The International Forum for Back & Neck Pain Research is an event that takes place approximately every 18 months in different parts of the world. It’s an opportunity for researchers and practitioners to get together from across the globe to talk all things back and neck pain. The event takes place over 4 days and is centred around research presentations, poster exhibitions and workshops. This year I (Armand Brevig) attended the 14th Forum in Buxton UK to see what I could learn about advances in back pain research and management. The venue was the historic and impressive Devonshire Dome. The Forum provided fascinating insights into the thinking and approaches of researchers and practitioners in this field. I will share my thoughts with you on what I heard in 5 brief themed articles. Unless otherwise stated, all opinions are my own. This article is the 2nd of 5.
The broader view
Several presentations recognised that it’s not just about back pain, but rather overall health. Rachelle Buchbinder (Cabrini Institute, Australia) quoted the WHO definition of “health” from 1948, which points out that health is more than just the absence of disease.
“There is a need to look broader across diseases, rather than just treating them in isolation”. Those were the policy and practice implications of a study presented by Dian Kuh (University College London, UK). Peter Croft’s (Keele University, UK) presentation also touched on this by recognising that the average chronic back pain sufferer experiences co-occurrence of two or more chronic medical conditions (referred to as “multi-morbidity” in research circles). Peter referred to a 2010 study published in the New England Journal of Medicine by Katon et al. The study concluded that depression, disease and general health outcomes all improve when a collaborative care approach for multiple chronic diseases is applied.
Back pain. A manifestation of poor health
Back pain is a symptom of poor health. Yet the outcome of one study presented by Amabile Borges Dario (University of Sydney, Australia) “proved” that being overweight does not directly contribute to back pain. So, no correlation between obesity and back pain. While this may technically be true, it is possibly also irrelevant. Most reasonable people would agree that being overweight does contribute to poor health. If back pain is a manifestation of poor health, then being overweight is also a contributing factor to back pain, though an indirect one. As a back pain sufferer, the academic question of whether being overweight is a direct or indirect contributor to back pain is irrelevant. Bottom line is that being overweight does not help!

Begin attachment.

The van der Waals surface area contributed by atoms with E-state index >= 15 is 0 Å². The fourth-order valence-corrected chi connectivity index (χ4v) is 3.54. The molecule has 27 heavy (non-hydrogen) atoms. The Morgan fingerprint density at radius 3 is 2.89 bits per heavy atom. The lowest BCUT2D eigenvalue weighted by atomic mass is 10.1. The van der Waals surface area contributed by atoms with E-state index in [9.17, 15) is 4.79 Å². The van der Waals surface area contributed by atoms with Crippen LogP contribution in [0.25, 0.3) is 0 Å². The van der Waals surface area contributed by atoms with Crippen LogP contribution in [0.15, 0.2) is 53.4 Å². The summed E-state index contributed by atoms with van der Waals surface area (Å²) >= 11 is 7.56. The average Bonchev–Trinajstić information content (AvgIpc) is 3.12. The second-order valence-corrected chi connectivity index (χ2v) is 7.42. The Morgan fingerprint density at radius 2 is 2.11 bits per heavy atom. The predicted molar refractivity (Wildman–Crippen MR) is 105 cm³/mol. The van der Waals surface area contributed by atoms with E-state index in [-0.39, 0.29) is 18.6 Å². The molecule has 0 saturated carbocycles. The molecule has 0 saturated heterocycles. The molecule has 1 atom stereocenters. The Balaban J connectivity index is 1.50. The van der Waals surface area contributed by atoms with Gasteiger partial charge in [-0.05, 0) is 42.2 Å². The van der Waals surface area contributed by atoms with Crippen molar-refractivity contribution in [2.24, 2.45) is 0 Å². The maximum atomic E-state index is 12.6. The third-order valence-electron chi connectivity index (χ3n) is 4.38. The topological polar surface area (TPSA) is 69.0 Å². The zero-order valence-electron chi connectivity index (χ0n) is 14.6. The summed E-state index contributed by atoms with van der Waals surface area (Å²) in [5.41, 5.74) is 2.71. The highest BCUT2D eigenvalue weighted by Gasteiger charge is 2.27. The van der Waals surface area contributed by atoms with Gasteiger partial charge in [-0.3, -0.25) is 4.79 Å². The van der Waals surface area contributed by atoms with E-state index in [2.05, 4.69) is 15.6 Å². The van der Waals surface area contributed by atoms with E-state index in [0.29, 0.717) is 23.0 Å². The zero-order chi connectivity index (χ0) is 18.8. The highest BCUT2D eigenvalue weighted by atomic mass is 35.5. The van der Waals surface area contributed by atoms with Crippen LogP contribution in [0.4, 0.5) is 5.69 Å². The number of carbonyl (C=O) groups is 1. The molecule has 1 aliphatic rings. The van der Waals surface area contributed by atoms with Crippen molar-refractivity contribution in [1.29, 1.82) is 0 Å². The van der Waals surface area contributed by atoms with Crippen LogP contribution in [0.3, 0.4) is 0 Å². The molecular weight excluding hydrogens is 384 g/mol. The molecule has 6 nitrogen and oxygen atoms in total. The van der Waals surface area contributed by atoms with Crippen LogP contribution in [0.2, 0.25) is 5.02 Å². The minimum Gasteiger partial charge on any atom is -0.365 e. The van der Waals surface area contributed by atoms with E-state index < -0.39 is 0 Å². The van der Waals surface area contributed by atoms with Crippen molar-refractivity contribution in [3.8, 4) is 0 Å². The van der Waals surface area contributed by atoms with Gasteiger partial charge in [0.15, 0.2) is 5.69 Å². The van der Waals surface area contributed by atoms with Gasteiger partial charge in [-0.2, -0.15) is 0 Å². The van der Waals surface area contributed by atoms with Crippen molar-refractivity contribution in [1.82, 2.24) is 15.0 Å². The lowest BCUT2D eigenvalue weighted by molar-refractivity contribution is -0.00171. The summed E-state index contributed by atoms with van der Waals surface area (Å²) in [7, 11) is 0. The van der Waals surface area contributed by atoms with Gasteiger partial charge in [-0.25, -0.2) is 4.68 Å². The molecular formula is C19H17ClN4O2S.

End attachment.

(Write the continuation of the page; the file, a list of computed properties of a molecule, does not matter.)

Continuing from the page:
Christopher Williams (University of Newcastle, Australia) recognised the complexity of back pain. He advocates “system thinking” and a move away from thinking in terms of “one off solutions”. Connections between lower back pain and other conditions/risks, such as obesity and smoking, often go unnoticed. Care needs to be integrated, rather than isolated the way it is today. His study revealed that patients themselves are interested in addressing wider issues of poor health. Not just back pain in isolation. In short, interventions should be about fixing somebody’s health, not just their back.
I posed the question whether there are limitations of how far health services can go with this system thinking approach, give resource constraints. Christopher responded that while there is a role for the private sector to get involved, this needs to be driven by the public sector. Overall cost savings available to the public sector through system thinking are substantial. Others in the audience challenged the “system thinking” approach with respect to implementation difficulties, health economics and the extent to which clinicians are equipped to deliver health services in this way.
This appears to be radical new thinking in research, i.e. looking at “the system”. Most studies presented at the Forum looked at bits and pieces, sometimes relevant and insightful – sometimes not.
Let’s collaborate more…
More “radical new thinking” surfaced during the final Round Table discussion, where Rob Smeets (Maastricht University, Netherlands) highlighted the importance of thinking outside established paradigms and learn from other fields.
Raymond Ostelo (National Institute for Public Health and the Environment, Netherlands) took this one step further and suggested the Back Pain Forum be opened up to experts in other fields, such as computer scientists and surgeons. In my view more cross functional working both on the research and pain management side would be beneficial to patients.
… and embrace eHealth
One of the more innovative studies, presented by Hopin Lee (Neuroscience Research Australia), focused on using social media as a way of delivering eHealth. 72% of internet users already search for health related topics. The potential of eHealth was illustrated with the example of Google Flue Trends, which was able to detect flue trends 2 weeks earlier than traditional methods. While eHealth could be used for delivering targeted health advice, there are risks as well as advantages associated with this approach.